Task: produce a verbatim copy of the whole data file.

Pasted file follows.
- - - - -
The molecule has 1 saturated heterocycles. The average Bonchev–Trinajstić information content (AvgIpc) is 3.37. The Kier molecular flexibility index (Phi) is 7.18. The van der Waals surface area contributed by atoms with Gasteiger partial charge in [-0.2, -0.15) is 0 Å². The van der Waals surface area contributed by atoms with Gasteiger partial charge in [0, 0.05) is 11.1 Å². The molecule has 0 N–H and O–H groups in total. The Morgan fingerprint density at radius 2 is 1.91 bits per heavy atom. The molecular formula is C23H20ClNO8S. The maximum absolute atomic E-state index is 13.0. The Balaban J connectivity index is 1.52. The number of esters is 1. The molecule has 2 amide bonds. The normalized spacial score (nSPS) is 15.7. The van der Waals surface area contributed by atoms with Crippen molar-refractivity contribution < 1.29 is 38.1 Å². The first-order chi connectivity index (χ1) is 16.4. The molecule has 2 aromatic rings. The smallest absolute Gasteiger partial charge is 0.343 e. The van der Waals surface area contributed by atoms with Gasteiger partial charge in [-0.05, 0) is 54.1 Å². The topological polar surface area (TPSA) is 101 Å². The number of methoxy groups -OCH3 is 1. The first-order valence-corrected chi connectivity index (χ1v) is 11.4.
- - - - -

The molecule has 1 saturated heterocycles. The average Bonchev–Trinajstić information content (AvgIpc) is 3.37. The Kier molecular flexibility index (Phi) is 7.18. The van der Waals surface area contributed by atoms with Gasteiger partial charge in [-0.2, -0.15) is 0 Å². The van der Waals surface area contributed by atoms with Gasteiger partial charge in [0, 0.05) is 11.1 Å². The molecule has 0 N–H and O–H groups in total. The Morgan fingerprint density at radius 2 is 1.91 bits per heavy atom. The molecular formula is C23H20ClNO8S. The maximum absolute atomic E-state index is 13.0. The Balaban J connectivity index is 1.52. The number of esters is 1. The molecule has 2 amide bonds. The normalized spacial score (nSPS) is 15.7. The van der Waals surface area contributed by atoms with Crippen molar-refractivity contribution < 1.29 is 38.1 Å². The first-order chi connectivity index (χ1) is 16.4. The molecule has 2 aromatic rings. The smallest absolute Gasteiger partial charge is 0.343 e. The van der Waals surface area contributed by atoms with Gasteiger partial charge in [-0.05, 0) is 54.1 Å². The topological polar surface area (TPSA) is 101 Å². The number of methoxy groups -OCH3 is 1. The first-order valence-corrected chi connectivity index (χ1v) is 11.4.